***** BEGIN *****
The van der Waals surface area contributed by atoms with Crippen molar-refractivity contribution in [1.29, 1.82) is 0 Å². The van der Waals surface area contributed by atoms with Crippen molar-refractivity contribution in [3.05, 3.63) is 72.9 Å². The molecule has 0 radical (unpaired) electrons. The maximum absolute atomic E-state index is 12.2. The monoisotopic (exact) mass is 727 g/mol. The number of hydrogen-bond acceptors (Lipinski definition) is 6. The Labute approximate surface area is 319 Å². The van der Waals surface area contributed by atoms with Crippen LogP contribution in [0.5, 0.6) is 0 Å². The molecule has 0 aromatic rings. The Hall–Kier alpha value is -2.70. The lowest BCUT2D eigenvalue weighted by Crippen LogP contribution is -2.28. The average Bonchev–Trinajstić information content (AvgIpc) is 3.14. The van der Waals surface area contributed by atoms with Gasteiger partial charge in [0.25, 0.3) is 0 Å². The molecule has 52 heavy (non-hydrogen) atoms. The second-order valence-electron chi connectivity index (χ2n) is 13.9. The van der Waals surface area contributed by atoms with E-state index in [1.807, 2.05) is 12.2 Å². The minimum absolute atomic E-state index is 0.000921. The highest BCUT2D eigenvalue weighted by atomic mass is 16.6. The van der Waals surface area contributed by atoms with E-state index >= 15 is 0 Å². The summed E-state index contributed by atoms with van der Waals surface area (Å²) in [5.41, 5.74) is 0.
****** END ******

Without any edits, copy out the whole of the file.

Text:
The van der Waals surface area contributed by atoms with Crippen molar-refractivity contribution in [1.29, 1.82) is 0 Å². The van der Waals surface area contributed by atoms with Crippen molar-refractivity contribution in [3.05, 3.63) is 72.9 Å². The molecule has 0 radical (unpaired) electrons. The maximum absolute atomic E-state index is 12.2. The monoisotopic (exact) mass is 727 g/mol. The number of hydrogen-bond acceptors (Lipinski definition) is 6. The Labute approximate surface area is 319 Å². The van der Waals surface area contributed by atoms with Crippen LogP contribution in [0.5, 0.6) is 0 Å². The molecule has 0 aromatic rings. The Hall–Kier alpha value is -2.70. The lowest BCUT2D eigenvalue weighted by Crippen LogP contribution is -2.28. The average Bonchev–Trinajstić information content (AvgIpc) is 3.14. The van der Waals surface area contributed by atoms with Gasteiger partial charge in [0.25, 0.3) is 0 Å². The molecule has 52 heavy (non-hydrogen) atoms. The second-order valence-electron chi connectivity index (χ2n) is 13.9. The van der Waals surface area contributed by atoms with E-state index in [1.807, 2.05) is 12.2 Å². The minimum absolute atomic E-state index is 0.000921. The highest BCUT2D eigenvalue weighted by atomic mass is 16.6. The van der Waals surface area contributed by atoms with E-state index >= 15 is 0 Å². The summed E-state index contributed by atoms with van der Waals surface area (Å²) in [5.41, 5.74) is 0.